Sean Payton’s two-back system drew Samaje Perine to Denver
Samaje Perine spent three-plus seasons behind Joe Mixon in Cincinnati. He became a core special teams player and a valuable reliever.
But Perine never played more than 41 percent of the offensive snaps and never saw more than 133 touches with the Bengals.
Perine signed a two-year deal worth up to $7.5 million with the Broncos, feeling it was “the right time for me to branch out and try to establish myself somewhere else.”
New coach Sean Payton made a convincing pitch.
“What it came down to, really, was how up front Denver was with me as far as playing time and what coach Payton wants to do with me, personally, and what he wants to do as an offense,” Perine told Parker Gabriel of The Denver Post on Thursday. “The first time I talked with coach Payton when everything opened up — that first day — the thing he really emphasized was his history of using multiple backs, using two backs in his time with the Saints and going through the history of the backs he’s had.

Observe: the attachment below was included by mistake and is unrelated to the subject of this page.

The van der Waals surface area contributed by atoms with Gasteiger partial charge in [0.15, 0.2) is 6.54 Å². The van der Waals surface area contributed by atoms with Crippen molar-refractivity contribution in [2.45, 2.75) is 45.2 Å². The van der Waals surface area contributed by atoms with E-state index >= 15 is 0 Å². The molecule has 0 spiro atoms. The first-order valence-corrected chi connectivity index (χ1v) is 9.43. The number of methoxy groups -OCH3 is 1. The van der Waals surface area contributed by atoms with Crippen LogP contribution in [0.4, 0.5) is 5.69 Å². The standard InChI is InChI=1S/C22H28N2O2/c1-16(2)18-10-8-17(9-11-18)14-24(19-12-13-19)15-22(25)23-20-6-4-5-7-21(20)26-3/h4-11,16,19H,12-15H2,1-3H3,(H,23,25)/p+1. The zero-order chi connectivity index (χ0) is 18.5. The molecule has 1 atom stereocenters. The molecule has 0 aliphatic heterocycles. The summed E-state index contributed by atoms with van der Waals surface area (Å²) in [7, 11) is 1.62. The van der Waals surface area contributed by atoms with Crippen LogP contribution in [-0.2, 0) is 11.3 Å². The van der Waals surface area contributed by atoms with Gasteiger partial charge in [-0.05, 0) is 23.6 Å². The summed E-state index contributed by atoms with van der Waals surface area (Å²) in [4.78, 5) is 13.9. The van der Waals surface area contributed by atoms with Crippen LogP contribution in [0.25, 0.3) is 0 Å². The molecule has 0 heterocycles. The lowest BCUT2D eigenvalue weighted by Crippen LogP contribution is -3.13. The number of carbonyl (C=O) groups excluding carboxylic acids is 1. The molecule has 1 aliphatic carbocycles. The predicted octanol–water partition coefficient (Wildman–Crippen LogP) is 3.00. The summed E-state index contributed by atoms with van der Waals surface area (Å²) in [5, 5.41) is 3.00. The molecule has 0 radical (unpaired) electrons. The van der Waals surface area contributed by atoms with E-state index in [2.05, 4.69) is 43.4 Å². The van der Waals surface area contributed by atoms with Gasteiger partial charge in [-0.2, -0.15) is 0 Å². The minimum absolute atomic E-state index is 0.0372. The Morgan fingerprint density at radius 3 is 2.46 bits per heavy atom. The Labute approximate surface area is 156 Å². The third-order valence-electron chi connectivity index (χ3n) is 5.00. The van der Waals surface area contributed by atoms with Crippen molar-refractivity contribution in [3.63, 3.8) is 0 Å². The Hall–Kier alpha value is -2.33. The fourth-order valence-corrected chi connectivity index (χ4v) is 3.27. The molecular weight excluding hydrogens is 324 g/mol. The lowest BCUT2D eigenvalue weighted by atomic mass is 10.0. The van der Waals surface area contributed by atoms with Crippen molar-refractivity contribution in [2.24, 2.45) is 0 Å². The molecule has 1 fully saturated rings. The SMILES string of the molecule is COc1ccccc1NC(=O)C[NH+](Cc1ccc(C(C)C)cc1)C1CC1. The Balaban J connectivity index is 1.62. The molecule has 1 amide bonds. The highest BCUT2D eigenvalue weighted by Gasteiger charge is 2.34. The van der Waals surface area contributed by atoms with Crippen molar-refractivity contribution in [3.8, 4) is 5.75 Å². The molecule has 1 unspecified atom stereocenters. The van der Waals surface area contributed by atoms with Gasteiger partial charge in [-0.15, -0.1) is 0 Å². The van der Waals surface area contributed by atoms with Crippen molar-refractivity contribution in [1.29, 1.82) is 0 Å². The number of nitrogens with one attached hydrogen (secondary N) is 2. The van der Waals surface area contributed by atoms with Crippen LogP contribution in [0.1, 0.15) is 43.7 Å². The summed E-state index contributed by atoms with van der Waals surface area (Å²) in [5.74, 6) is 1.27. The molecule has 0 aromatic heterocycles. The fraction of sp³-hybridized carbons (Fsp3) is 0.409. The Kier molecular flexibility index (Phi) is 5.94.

“That made my decision a tad bit easier.”
Perine will miss the Bengals, expressing his appreciation for coach Zac Taylor and the organization. But he could find a bigger role in Denver.
Payton used a two-back system in his 15 seasons in New Orleans, most recently pairing Alvin Kamara with either Mark Ingram (2017-18) or Latavius Murray (2019-20). Kamara and his backup averaged nearly identical touches.
The Broncos will get back Javonte Williams at some point this season, likely in October, after he works his way back from major knee surgery.
“When Javonte does come back and he is fully healthy, I’ve seen him on film and I’ve seen the kind of runner he is,” Perine said. “And a full game’s worth of two backs who run the ball physically, straight down your throat? That’s going to be, in my opinion, pretty dangerous. With [quarterback Russell Wilson] and everyone around it, I feel like we have the potential to be a pretty dangerous offense.
“It’s pretty exciting and I’m excited to get up there and get to work and let things fall into place like they should.”